Russian aviation company Aeroflot started flying the Tallinn-Moscow route after a gap of 16 years on Sunday; Tallinn Airport hopes to increase the number of passengers traveling between the two capitals to 100,000 a year, reports Public Broadcasting. Estonian Air and UTair also fly on the Tallinn-Moscow route. Tallinn Airport board member Erik Sakkov said that Aeroflot won’t take away passengers from existing flights but should increase the market so that next year there would be more than 100,000 passengers on the route. Sakkov said that the Aeroflot flight is not meant just to bring Russian tourists to Estonia, but could offer Finnair competition regarding Asian flights, and Areolflot’s network also reaches Africa and North America. Tallinn Airport has a third more flights this winter than last year and hopes to handle 2.2 million passengers this year.
On Oct. 26 at the Helsinki Book Fair Estonian Foreign Minister Urmas Paet participated in a discussion on opportunities for small countries to influence developments in the European Union and the world in general, reports LETA. Paet participated in the discussion together with Finnish Minister for European Affairs and Foreign Trade Alexander Stubb, President of the Bank of Finland Erkki Liikanen, and Estonian Ambassador to the European Union Matti Maasikas. Foreign Minister Paet stated that in today’s world it no longer makes a difference whether a country is large or small; what matters is whether countries know how to and wish to cooperate with one another. “For example, looking at Europe’s future, the most important thing is the European Union knowing how to be unified in making and implementing decisions. Cooperation is vital if the European Union wants to realize its advantages for economic growth and development and continue to be the greatest economic space in the world,” Paet noted.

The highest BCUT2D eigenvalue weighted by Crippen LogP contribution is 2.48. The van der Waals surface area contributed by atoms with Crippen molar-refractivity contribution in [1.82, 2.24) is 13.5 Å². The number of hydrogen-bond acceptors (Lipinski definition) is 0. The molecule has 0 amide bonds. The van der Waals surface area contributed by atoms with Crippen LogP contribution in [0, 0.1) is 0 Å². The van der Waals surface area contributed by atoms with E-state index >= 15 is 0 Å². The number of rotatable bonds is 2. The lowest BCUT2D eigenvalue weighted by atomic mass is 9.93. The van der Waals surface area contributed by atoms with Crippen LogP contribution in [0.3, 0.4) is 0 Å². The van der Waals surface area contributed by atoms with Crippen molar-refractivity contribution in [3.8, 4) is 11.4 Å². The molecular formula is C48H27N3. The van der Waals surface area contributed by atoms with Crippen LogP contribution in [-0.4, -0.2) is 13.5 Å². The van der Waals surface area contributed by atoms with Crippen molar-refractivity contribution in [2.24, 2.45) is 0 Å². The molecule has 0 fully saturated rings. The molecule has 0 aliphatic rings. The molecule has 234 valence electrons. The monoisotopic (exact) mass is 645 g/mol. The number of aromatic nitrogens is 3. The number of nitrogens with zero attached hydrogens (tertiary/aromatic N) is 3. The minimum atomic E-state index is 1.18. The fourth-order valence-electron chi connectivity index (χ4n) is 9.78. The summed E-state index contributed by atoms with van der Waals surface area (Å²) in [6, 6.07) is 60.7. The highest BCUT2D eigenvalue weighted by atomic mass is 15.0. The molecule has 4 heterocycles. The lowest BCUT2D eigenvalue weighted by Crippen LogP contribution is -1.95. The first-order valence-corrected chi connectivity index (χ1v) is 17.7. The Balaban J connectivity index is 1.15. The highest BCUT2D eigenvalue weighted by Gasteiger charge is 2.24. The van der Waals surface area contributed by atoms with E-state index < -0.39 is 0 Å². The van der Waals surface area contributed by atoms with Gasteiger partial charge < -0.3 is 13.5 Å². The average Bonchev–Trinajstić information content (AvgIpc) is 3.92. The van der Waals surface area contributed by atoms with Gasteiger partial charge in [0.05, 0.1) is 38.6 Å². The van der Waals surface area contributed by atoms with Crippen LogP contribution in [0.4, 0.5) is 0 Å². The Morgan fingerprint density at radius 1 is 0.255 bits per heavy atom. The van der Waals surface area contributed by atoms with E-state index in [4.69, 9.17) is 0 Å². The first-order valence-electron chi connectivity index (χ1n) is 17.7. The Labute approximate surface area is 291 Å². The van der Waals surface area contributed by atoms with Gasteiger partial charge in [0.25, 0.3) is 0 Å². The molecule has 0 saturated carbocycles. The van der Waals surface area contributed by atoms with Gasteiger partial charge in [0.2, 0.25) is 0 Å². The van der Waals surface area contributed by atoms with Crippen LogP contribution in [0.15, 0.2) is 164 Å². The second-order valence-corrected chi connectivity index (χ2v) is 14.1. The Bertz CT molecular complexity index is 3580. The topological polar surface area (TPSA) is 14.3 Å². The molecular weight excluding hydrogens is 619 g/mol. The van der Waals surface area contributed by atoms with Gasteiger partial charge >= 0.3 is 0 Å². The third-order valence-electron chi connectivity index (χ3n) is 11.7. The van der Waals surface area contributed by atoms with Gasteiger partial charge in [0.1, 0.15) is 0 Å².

A meeting of the Estonian Nature Foundation (ENF) and representatives of Nord Stream took place in Tallinn on Monday in connection with the intention of the latter to build more gas pipelines through the Baltic Sea, reports Postimees Online. At the meeting, Nord Stream could not answer several important questions about the effects of the existing and planned gas pipelines on the environment of the Baltic Sea, ENF said. “The state of the Baltic Sea is critical and additional endangering of it is not acceptable,” ENF sea environment and nature protection expert Alex Lotman said. He added that Nord Stream has not been able to show, despite the environmental studies conducted so far, how much pollution and dangerous chemicals are really released into the Baltic Sea from the sediment at the bottom of the sea. ENF is of the position that building new gas pipelines contradicts the need to curb global climate problems, for which consumption of fossil fuels has to be reduced, it believes.
Estonia’s national opera house will celebrate its 100th jubilee in 2013, says the Tallinn Tourism Board. To mark the upcoming centenary, local confectionery maker Kalev presented the opera with a miniature model of the 20th century opera building, made of marzipan. Opera, ballet and concert visitors can admire the miniature opera house model in the theater’s foyer. The occasion also marks a three year sponsorship deal.